When done, remove the tin from oven and place it on a cooling rack. Poke holes from top of cake all the way through with a skewer, then slowly pour over the drizzle so that it soaks through. Leave to cool at least halfway, then remove the cake from the tin.


  1. I can never remember if my loaf tin is 1lb or 2lbs. The rule of thumb I now use is if it seems “normal”, sort of pound-cake-sized, it’s probably a 1lb tin. If it seems hefty, more the sort of thing you’d use to bake a nearly full-sized loaf of bread, it’s probably a 2lb tin. If you only have a 2lb loaf tin, you’ll need to double or even triple the recipe, and it will take around 10–15 minutes longer to bake. If you have two 1lb loaf tins, consider making two cakes and freezing one for later since it freezes well.
  2. The quickest way I know to soften a stick of butter (at least for a standard shape stick in the US) is to microwave it on full power with the paper on for 5 seconds on each side.
  3. Egg sizes aren’t standard across the world, so for better results, you might want to adjust how much egg you use depending on where you live. Wikipedia has a good article on egg sizes, though keep in mind that these measurements include the weight of the shell (around 8% of the egg weight, supposedly). This is a British recipe, so one large egg should be at least 63g and no more than 72g. In the US, this means that you should ideally use one very large / XL egg.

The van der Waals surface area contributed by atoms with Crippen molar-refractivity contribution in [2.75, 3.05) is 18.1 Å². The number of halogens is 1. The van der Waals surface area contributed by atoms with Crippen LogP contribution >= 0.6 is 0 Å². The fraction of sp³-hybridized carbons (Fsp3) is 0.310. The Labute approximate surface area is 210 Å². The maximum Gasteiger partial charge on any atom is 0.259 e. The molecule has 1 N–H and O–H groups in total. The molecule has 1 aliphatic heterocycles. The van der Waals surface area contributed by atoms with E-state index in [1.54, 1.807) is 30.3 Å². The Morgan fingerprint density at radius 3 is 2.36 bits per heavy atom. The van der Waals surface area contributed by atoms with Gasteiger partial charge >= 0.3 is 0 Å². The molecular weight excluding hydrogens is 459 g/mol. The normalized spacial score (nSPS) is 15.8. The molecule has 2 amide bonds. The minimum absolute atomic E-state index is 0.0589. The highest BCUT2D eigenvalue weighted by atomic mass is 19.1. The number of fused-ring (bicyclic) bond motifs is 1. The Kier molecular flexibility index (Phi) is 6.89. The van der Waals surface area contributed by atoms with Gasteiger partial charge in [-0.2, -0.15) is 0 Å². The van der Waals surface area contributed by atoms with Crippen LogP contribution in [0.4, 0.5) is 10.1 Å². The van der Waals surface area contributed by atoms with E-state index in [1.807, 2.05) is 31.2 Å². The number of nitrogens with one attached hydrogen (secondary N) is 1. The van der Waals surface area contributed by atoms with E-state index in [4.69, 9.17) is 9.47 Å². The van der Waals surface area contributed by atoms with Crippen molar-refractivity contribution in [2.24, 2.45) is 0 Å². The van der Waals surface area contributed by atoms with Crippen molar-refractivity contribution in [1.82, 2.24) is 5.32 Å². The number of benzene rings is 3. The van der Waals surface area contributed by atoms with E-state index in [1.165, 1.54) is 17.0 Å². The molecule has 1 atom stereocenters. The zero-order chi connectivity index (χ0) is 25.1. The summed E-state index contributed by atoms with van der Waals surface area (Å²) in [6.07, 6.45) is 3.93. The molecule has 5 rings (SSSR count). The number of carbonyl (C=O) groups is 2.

4. If you don’t have self raising flour, add 2 t baking powder per cup of flour. Be sure to whisk them together beforehand. For the 85 g (⅔ c) flour in this recipe, it’s probably best to add 1 + 1 scant t baking powder.

Published

First Christmas at home

Dried orange ornaments on a Christmas tree

This is the first Christmas we’ve ever spent at home, not at Sam’s parents’ or mine. Both are just too far away, it wasn’t right to travel and the stress would have been unreal.

Because of that, this is the first time we’ve had a tree. We’ve accumulated ornaments over the years but they’re all packed away, so we decorated with an origami star, popcorn garland, red ribbon, and dried orange slices. Cadbury chocolate ornaments were an added bonus when a box arrived from Sam’s folks. We missed family and friends, NYE could not have been more different from last year, but it was a lovely quiet time.